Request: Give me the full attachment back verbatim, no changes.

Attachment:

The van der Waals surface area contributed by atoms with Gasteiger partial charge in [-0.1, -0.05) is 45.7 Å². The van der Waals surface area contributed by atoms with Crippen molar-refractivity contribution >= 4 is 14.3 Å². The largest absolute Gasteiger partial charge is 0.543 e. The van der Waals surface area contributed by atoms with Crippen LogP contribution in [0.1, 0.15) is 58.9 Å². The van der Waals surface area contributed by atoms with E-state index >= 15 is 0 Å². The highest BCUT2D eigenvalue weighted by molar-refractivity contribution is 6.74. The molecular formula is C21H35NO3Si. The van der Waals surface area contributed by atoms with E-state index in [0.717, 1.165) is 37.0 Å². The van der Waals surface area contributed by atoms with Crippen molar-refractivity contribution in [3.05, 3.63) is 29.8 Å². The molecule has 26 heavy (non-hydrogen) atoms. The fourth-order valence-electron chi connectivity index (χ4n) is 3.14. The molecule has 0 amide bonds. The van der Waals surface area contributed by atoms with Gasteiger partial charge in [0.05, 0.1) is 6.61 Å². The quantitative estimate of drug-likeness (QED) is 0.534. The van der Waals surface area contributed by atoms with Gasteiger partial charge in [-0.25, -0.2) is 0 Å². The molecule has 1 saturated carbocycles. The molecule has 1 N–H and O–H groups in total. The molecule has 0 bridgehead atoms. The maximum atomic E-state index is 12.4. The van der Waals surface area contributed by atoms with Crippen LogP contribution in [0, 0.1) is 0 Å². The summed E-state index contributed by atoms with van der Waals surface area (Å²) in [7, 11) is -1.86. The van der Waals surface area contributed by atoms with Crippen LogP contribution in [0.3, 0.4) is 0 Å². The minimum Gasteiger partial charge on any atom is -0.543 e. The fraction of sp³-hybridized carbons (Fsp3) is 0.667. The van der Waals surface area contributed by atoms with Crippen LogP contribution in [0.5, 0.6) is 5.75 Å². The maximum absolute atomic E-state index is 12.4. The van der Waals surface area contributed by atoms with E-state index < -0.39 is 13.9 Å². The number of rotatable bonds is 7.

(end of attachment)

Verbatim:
The van der Waals surface area contributed by atoms with Gasteiger partial charge in [-0.1, -0.05) is 45.7 Å². The van der Waals surface area contributed by atoms with Crippen molar-refractivity contribution >= 4 is 14.3 Å². The largest absolute Gasteiger partial charge is 0.543 e. The van der Waals surface area contributed by atoms with Crippen LogP contribution in [0.1, 0.15) is 58.9 Å². The van der Waals surface area contributed by atoms with E-state index >= 15 is 0 Å². The highest BCUT2D eigenvalue weighted by molar-refractivity contribution is 6.74. The molecular formula is C21H35NO3Si. The van der Waals surface area contributed by atoms with E-state index in [0.717, 1.165) is 37.0 Å². The van der Waals surface area contributed by atoms with Crippen molar-refractivity contribution in [3.05, 3.63) is 29.8 Å². The molecule has 26 heavy (non-hydrogen) atoms. The fourth-order valence-electron chi connectivity index (χ4n) is 3.14. The molecule has 0 amide bonds. The van der Waals surface area contributed by atoms with Gasteiger partial charge in [0.05, 0.1) is 6.61 Å². The quantitative estimate of drug-likeness (QED) is 0.534. The van der Waals surface area contributed by atoms with Gasteiger partial charge in [-0.25, -0.2) is 0 Å². The molecule has 1 saturated carbocycles. The molecule has 1 N–H and O–H groups in total. The molecule has 0 bridgehead atoms. The maximum atomic E-state index is 12.4. The van der Waals surface area contributed by atoms with Crippen LogP contribution in [0, 0.1) is 0 Å². The summed E-state index contributed by atoms with van der Waals surface area (Å²) in [7, 11) is -1.86. The van der Waals surface area contributed by atoms with Crippen LogP contribution in [0.3, 0.4) is 0 Å². The minimum Gasteiger partial charge on any atom is -0.543 e. The fraction of sp³-hybridized carbons (Fsp3) is 0.667. The van der Waals surface area contributed by atoms with Crippen LogP contribution in [0.5, 0.6) is 5.75 Å². The maximum absolute atomic E-state index is 12.4. The van der Waals surface area contributed by atoms with E-state index < -0.39 is 13.9 Å². The number of rotatable bonds is 7.